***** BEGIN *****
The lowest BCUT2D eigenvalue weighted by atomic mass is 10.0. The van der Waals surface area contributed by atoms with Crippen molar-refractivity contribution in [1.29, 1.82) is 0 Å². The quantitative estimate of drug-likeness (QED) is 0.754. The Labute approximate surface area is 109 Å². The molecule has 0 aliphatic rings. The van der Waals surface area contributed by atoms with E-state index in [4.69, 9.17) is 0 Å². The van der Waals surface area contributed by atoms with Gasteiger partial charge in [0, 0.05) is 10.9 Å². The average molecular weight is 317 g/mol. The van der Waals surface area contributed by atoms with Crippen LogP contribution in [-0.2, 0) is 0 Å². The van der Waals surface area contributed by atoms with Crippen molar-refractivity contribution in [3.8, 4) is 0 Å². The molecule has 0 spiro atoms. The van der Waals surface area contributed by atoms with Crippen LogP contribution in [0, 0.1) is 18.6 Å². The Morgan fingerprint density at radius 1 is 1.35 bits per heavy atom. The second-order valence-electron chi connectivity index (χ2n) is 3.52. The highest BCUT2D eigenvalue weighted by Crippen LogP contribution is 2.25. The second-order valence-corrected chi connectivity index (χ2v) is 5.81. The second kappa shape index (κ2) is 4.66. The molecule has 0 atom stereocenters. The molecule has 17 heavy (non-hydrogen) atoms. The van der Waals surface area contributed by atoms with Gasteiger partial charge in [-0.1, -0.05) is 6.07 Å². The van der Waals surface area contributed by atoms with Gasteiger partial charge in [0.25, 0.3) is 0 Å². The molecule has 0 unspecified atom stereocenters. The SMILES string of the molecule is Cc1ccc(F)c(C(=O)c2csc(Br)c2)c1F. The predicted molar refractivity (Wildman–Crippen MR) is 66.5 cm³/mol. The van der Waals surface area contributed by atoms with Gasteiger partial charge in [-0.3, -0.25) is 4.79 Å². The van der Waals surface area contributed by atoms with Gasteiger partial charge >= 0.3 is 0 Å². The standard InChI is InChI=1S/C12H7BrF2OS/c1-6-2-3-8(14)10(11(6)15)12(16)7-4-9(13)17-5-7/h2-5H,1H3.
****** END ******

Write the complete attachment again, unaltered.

The lowest BCUT2D eigenvalue weighted by atomic mass is 10.0. The van der Waals surface area contributed by atoms with Crippen molar-refractivity contribution in [1.29, 1.82) is 0 Å². The quantitative estimate of drug-likeness (QED) is 0.754. The Labute approximate surface area is 109 Å². The molecule has 0 aliphatic rings. The van der Waals surface area contributed by atoms with E-state index in [4.69, 9.17) is 0 Å². The van der Waals surface area contributed by atoms with Gasteiger partial charge in [0, 0.05) is 10.9 Å². The average molecular weight is 317 g/mol. The van der Waals surface area contributed by atoms with Crippen LogP contribution in [-0.2, 0) is 0 Å². The van der Waals surface area contributed by atoms with Crippen molar-refractivity contribution in [3.8, 4) is 0 Å². The molecule has 0 spiro atoms. The van der Waals surface area contributed by atoms with Crippen LogP contribution in [0, 0.1) is 18.6 Å². The Morgan fingerprint density at radius 1 is 1.35 bits per heavy atom. The second-order valence-electron chi connectivity index (χ2n) is 3.52. The highest BCUT2D eigenvalue weighted by Crippen LogP contribution is 2.25. The second-order valence-corrected chi connectivity index (χ2v) is 5.81. The second kappa shape index (κ2) is 4.66. The molecule has 0 atom stereocenters. The molecule has 17 heavy (non-hydrogen) atoms. The van der Waals surface area contributed by atoms with Gasteiger partial charge in [-0.1, -0.05) is 6.07 Å². The van der Waals surface area contributed by atoms with Gasteiger partial charge in [0.25, 0.3) is 0 Å². The molecule has 0 unspecified atom stereocenters. The SMILES string of the molecule is Cc1ccc(F)c(C(=O)c2csc(Br)c2)c1F. The predicted molar refractivity (Wildman–Crippen MR) is 66.5 cm³/mol. The van der Waals surface area contributed by atoms with Gasteiger partial charge in [-0.3, -0.25) is 4.79 Å². The van der Waals surface area contributed by atoms with Gasteiger partial charge >= 0.3 is 0 Å². The standard InChI is InChI=1S/C12H7BrF2OS/c1-6-2-3-8(14)10(11(6)15)12(16)7-4-9(13)17-5-7/h2-5H,1H3.